In his tafsīr of the verse you are asking about:
بَدِيعُ السَّمَاوَاتِ وَالْأَرْضِ ۖ أَنَّىٰ يَكُونُ لَهُ وَلَدٌ وَلَمْ تَكُن لَّهُ صَاحِبَةٌ ۖ وَخَلَقَ كُلَّ شَيْءٍ ۖ وَهُوَ بِكُلِّ شَيْءٍ عَلِيمٌ
[He is] Originator of the heavens and the earth. How could He have a son when He does not have a companion and He created all things? And He is, of all things, Knowing.
— Surat Al-An'am 6:101
Ibn Kathīr quoted Al-'Awfy saying that:
وَخَرَقُوا لَهُ بَنِينَ وَبَنَاتٍ بِغَيْرِ عِلْمٍ
For they have attributed to Him sons and daughters without knowledge.
— Surat Al-An'am 6:100
This is not talking about any specific group as such. There are several groups that had a notion of Allah having sons, daughters, or both, e.g., Egyptian Horus, Indian Krishna, Indian Mitra, Persian Mithra, Mexican Quetzalcoatl, Syrian Tammuz, etc. All such groups have similar notions of a savior son of God.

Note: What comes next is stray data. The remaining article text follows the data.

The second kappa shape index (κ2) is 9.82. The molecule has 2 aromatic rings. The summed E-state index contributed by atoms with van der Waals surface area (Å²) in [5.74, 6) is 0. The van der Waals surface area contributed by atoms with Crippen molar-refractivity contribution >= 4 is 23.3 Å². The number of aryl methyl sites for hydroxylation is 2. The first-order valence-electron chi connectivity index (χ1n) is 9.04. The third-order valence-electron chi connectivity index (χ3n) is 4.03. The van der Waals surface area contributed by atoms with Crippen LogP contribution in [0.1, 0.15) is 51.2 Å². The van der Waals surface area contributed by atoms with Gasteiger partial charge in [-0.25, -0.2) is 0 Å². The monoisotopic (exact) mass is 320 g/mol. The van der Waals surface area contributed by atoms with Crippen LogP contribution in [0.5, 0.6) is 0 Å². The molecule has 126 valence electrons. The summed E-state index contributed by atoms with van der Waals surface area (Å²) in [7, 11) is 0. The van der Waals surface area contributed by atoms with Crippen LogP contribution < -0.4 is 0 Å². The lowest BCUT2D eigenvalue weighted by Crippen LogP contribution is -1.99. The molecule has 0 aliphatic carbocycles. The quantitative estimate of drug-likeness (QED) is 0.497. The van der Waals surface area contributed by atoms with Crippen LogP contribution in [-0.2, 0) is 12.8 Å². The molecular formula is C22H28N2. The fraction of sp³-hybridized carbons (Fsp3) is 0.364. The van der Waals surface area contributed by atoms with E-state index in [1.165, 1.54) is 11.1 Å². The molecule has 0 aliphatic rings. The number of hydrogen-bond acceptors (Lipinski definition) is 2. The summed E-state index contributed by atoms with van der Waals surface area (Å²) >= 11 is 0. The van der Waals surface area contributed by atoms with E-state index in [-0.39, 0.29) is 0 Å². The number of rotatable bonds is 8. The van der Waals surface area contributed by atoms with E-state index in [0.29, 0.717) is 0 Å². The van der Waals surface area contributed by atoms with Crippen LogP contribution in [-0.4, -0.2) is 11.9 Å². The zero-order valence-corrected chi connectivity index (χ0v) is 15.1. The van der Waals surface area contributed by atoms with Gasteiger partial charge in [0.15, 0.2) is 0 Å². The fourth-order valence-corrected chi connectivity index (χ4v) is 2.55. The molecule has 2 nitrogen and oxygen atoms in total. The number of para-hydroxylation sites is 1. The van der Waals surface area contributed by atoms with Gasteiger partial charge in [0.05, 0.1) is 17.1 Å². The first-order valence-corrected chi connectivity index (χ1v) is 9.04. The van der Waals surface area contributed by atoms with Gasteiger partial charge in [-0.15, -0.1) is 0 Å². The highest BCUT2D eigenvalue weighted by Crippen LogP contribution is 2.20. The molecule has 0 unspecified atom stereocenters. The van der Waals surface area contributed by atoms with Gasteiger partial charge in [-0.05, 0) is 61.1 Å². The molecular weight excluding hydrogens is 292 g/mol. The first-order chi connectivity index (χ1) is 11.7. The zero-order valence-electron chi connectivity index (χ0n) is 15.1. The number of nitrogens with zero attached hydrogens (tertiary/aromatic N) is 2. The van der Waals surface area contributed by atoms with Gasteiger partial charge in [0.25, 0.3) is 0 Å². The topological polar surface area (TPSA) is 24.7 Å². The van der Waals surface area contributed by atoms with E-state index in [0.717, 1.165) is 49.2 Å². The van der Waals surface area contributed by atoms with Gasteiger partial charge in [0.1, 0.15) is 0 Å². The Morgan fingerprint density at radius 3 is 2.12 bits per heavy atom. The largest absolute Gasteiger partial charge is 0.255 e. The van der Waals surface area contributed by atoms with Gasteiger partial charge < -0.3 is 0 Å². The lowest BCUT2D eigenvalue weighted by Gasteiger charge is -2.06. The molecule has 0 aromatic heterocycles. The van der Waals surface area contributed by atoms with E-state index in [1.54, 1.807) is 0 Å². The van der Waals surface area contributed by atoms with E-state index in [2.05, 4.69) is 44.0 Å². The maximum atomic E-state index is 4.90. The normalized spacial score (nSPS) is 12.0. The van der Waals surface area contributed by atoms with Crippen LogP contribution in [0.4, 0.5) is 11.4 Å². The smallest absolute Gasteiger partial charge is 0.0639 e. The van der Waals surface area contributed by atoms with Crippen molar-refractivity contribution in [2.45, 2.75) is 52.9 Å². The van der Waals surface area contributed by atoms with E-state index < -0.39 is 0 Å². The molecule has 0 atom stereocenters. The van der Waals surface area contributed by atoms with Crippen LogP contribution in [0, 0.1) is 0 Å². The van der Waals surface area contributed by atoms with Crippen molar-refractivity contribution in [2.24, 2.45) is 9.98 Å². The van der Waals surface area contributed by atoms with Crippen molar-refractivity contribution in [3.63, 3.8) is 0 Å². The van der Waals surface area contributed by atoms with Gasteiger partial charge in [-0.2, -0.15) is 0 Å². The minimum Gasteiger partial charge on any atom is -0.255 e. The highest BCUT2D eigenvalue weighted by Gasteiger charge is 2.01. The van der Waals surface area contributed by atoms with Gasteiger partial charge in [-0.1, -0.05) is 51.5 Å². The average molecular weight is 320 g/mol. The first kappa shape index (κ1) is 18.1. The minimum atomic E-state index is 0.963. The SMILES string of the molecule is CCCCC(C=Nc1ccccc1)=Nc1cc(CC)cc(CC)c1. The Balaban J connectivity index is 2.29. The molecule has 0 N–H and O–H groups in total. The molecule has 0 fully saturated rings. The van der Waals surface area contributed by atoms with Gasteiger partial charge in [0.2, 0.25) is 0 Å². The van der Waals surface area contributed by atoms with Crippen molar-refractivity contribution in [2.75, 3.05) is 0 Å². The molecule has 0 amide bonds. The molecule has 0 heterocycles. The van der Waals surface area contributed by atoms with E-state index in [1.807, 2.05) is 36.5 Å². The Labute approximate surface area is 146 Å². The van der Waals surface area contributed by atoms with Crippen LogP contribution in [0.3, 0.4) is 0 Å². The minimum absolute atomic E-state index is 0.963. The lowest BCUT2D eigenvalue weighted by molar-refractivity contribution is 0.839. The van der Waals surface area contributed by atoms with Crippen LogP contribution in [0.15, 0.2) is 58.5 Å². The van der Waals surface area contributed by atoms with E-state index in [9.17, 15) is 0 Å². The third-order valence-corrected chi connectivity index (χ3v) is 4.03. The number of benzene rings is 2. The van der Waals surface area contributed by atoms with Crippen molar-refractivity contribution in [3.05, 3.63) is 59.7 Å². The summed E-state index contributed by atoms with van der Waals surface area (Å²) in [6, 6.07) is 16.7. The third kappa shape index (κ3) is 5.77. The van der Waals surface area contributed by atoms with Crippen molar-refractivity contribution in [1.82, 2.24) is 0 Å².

The word walad in Arabic is better translated as offspring as it has the same root origin as to give birth. This is a form of ridicule by irony. Ibn Kathīr explains that to have an offspring, it means there would be an equal to Allah, let that be the offspring, or a wife through which the offspring is obtained, or any other of His creations, and Allah has no equal and no match. The irony is: If Allah does not need a consort to have a son, why would He need a son in the first place as a sacrifice as is the case in the stories above? Needless to say, this is not limited only to Horus, Krishna, etc., but to any other similar notion.